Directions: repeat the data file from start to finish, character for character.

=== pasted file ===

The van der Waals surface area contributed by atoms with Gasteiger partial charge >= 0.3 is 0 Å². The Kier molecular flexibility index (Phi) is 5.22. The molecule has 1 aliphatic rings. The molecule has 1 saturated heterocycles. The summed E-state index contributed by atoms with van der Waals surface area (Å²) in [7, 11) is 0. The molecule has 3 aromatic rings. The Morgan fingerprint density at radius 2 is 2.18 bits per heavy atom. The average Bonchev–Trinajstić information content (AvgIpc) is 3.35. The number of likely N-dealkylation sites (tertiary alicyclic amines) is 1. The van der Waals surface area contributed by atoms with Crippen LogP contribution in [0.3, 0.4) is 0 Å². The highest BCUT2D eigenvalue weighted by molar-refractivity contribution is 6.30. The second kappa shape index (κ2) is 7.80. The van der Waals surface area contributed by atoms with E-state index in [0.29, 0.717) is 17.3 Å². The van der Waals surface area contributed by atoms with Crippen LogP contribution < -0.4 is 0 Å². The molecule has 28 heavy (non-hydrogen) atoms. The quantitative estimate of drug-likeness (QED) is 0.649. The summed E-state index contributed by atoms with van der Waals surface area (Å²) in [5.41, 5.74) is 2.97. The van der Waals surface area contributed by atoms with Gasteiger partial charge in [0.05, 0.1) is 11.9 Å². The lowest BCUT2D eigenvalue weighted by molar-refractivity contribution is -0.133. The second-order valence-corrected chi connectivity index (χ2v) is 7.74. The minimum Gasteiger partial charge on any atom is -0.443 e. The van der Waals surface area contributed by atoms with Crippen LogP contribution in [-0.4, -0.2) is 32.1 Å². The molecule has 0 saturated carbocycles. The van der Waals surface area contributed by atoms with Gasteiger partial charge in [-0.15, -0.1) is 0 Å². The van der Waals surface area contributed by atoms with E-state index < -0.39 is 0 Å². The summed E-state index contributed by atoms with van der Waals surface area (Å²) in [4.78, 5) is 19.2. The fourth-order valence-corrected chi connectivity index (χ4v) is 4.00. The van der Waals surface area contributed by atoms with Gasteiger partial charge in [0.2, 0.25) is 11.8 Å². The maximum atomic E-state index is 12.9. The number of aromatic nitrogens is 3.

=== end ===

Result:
The van der Waals surface area contributed by atoms with Gasteiger partial charge >= 0.3 is 0 Å². The Kier molecular flexibility index (Phi) is 5.22. The molecule has 1 aliphatic rings. The molecule has 1 saturated heterocycles. The summed E-state index contributed by atoms with van der Waals surface area (Å²) in [7, 11) is 0. The molecule has 3 aromatic rings. The Morgan fingerprint density at radius 2 is 2.18 bits per heavy atom. The average Bonchev–Trinajstić information content (AvgIpc) is 3.35. The number of likely N-dealkylation sites (tertiary alicyclic amines) is 1. The van der Waals surface area contributed by atoms with Crippen LogP contribution in [0.3, 0.4) is 0 Å². The highest BCUT2D eigenvalue weighted by molar-refractivity contribution is 6.30. The second kappa shape index (κ2) is 7.80. The van der Waals surface area contributed by atoms with E-state index in [0.29, 0.717) is 17.3 Å². The van der Waals surface area contributed by atoms with Crippen LogP contribution < -0.4 is 0 Å². The molecule has 28 heavy (non-hydrogen) atoms. The quantitative estimate of drug-likeness (QED) is 0.649. The summed E-state index contributed by atoms with van der Waals surface area (Å²) in [5.41, 5.74) is 2.97. The van der Waals surface area contributed by atoms with Gasteiger partial charge in [0.05, 0.1) is 11.9 Å². The lowest BCUT2D eigenvalue weighted by molar-refractivity contribution is -0.133. The second-order valence-corrected chi connectivity index (χ2v) is 7.74. The minimum Gasteiger partial charge on any atom is -0.443 e. The van der Waals surface area contributed by atoms with Crippen LogP contribution in [-0.4, -0.2) is 32.1 Å². The molecule has 0 saturated carbocycles. The van der Waals surface area contributed by atoms with Gasteiger partial charge in [-0.15, -0.1) is 0 Å². The van der Waals surface area contributed by atoms with E-state index < -0.39 is 0 Å². The summed E-state index contributed by atoms with van der Waals surface area (Å²) in [4.78, 5) is 19.2. The fourth-order valence-corrected chi connectivity index (χ4v) is 4.00. The van der Waals surface area contributed by atoms with Gasteiger partial charge in [0.2, 0.25) is 11.8 Å². The maximum atomic E-state index is 12.9. The number of aromatic nitrogens is 3.